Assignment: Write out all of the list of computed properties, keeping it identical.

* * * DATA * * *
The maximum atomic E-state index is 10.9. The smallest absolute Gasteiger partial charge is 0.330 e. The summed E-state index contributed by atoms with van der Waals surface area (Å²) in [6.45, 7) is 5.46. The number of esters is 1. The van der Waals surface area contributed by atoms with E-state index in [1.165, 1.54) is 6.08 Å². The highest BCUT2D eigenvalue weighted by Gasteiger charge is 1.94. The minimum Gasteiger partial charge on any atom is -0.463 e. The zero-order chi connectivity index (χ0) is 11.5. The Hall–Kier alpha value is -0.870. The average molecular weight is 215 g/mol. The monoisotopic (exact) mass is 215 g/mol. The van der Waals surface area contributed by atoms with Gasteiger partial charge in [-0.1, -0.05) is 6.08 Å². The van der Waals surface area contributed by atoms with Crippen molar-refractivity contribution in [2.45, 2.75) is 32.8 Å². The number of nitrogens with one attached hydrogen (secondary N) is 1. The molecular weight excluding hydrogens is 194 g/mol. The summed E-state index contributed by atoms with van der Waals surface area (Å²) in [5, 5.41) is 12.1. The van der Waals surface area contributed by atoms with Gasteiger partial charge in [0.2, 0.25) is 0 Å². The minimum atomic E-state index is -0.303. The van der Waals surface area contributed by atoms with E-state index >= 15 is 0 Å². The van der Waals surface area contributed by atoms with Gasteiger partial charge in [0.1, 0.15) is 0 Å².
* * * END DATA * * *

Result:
The maximum atomic E-state index is 10.9. The smallest absolute Gasteiger partial charge is 0.330 e. The summed E-state index contributed by atoms with van der Waals surface area (Å²) in [6.45, 7) is 5.46. The number of esters is 1. The van der Waals surface area contributed by atoms with E-state index in [1.165, 1.54) is 6.08 Å². The highest BCUT2D eigenvalue weighted by Gasteiger charge is 1.94. The minimum Gasteiger partial charge on any atom is -0.463 e. The zero-order chi connectivity index (χ0) is 11.5. The Hall–Kier alpha value is -0.870. The average molecular weight is 215 g/mol. The monoisotopic (exact) mass is 215 g/mol. The van der Waals surface area contributed by atoms with Gasteiger partial charge in [-0.1, -0.05) is 6.08 Å². The van der Waals surface area contributed by atoms with Crippen molar-refractivity contribution in [2.45, 2.75) is 32.8 Å². The number of nitrogens with one attached hydrogen (secondary N) is 1. The molecular weight excluding hydrogens is 194 g/mol. The summed E-state index contributed by atoms with van der Waals surface area (Å²) in [5, 5.41) is 12.1. The van der Waals surface area contributed by atoms with Gasteiger partial charge in [0.2, 0.25) is 0 Å². The minimum atomic E-state index is -0.303. The van der Waals surface area contributed by atoms with E-state index >= 15 is 0 Å². The van der Waals surface area contributed by atoms with Gasteiger partial charge in [0.1, 0.15) is 0 Å².